On their travels to Rome, old time Florentines often used the Via Sanese, a path that still connects Florence and Siena. Across the centuries, this special itinerary has spotlighted secondary roads and trails that eventually merge with the tuscan stretch of the Via Francigena.
The Via Sanese crosses the Val di Pesa and the Chianti areas and goes through renowned towns and hamlets such as San Casciano in Val di Pesa, Badia a Passignano, San Donato in Poggio and Castellina in Chianti. In a few words, stunning landscapes and glimpses of food & wine, cultural and historical treasures are guaranteed on the way!
Around the 13th century the Trans-Apennine road connecting Bologna to Siena (and eventually Rome) grew in importance, as pilgrims and merchants coming from the north-eastern part of Italy preferred to travel throughout the Mugello and Pesa valleys rather than going through the Cisa Pass.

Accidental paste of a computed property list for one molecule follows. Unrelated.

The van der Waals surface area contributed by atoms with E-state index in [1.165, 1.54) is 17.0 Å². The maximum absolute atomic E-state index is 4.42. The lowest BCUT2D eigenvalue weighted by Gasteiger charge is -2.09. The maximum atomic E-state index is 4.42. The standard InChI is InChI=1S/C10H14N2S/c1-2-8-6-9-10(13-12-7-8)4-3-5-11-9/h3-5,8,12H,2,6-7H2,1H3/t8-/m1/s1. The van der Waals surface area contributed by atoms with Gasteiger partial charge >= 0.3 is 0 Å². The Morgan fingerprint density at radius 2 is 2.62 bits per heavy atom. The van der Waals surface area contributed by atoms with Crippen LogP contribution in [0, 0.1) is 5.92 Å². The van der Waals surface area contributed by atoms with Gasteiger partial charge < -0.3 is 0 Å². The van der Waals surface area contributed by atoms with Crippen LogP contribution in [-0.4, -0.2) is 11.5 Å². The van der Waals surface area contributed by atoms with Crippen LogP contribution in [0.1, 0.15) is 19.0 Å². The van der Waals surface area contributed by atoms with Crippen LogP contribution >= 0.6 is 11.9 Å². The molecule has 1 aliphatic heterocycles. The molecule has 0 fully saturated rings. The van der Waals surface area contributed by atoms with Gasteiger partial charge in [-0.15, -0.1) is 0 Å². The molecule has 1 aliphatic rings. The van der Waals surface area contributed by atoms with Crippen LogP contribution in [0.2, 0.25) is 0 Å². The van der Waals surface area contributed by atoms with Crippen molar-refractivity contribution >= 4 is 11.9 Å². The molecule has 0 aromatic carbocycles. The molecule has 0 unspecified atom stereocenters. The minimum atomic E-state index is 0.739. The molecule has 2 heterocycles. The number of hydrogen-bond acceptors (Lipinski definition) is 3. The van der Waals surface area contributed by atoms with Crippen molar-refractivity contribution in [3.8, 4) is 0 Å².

As a consequence, Florence became one of the mandatory rest-stops for the northeners on their way to Rome and the Via Sanese became one of the most important roads connecting the (at the time to-be) Cradle of the Renaissance to the other parts of both Tuscany and the Italian peninsula.
The path of the Via Sanese is characterised by both paved and gravel roads and runs across a mostly hilly landscape. Here are the departure and arrival points of the sections:
- 1st leg: Porta San Miniato (Florence) - Sant'Andrea in Percussina
- 2nd leg: Sant'Andrea in Percussina - Montefiridolfi
- 3rd leg: Montefiridolfi - San Donato in Poggio
- 4th leg: San Donato in Poggio - Castellina in Chianti
- 5th leg: Castellina in Chianti - Uopini (Siena)